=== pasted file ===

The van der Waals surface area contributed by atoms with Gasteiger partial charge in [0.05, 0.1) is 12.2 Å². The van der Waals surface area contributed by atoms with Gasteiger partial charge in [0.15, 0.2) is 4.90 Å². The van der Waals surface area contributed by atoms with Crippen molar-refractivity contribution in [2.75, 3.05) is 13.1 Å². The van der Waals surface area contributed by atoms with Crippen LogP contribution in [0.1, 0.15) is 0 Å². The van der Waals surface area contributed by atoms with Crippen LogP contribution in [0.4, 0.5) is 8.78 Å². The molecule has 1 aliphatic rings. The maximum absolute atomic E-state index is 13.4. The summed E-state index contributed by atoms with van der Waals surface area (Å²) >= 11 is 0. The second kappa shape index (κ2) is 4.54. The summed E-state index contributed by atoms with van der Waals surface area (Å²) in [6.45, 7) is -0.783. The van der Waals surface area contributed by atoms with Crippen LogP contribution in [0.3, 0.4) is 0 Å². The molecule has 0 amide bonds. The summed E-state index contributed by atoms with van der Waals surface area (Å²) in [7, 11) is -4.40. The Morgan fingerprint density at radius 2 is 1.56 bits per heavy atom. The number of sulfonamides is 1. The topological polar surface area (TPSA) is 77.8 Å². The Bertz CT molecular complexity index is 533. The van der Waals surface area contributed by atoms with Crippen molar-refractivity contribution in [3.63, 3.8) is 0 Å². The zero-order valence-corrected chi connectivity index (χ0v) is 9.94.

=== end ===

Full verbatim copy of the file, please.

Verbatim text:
The van der Waals surface area contributed by atoms with Gasteiger partial charge in [0.05, 0.1) is 12.2 Å². The van der Waals surface area contributed by atoms with Gasteiger partial charge in [0.15, 0.2) is 4.90 Å². The van der Waals surface area contributed by atoms with Crippen molar-refractivity contribution in [2.75, 3.05) is 13.1 Å². The van der Waals surface area contributed by atoms with Crippen LogP contribution in [0.1, 0.15) is 0 Å². The van der Waals surface area contributed by atoms with Crippen LogP contribution in [0.4, 0.5) is 8.78 Å². The molecule has 1 aliphatic rings. The maximum absolute atomic E-state index is 13.4. The summed E-state index contributed by atoms with van der Waals surface area (Å²) >= 11 is 0. The second kappa shape index (κ2) is 4.54. The summed E-state index contributed by atoms with van der Waals surface area (Å²) in [6.45, 7) is -0.783. The van der Waals surface area contributed by atoms with Crippen LogP contribution in [0.3, 0.4) is 0 Å². The molecule has 0 amide bonds. The summed E-state index contributed by atoms with van der Waals surface area (Å²) in [7, 11) is -4.40. The Morgan fingerprint density at radius 2 is 1.56 bits per heavy atom. The number of sulfonamides is 1. The topological polar surface area (TPSA) is 77.8 Å². The Bertz CT molecular complexity index is 533. The van der Waals surface area contributed by atoms with Crippen molar-refractivity contribution in [3.63, 3.8) is 0 Å². The zero-order valence-corrected chi connectivity index (χ0v) is 9.94.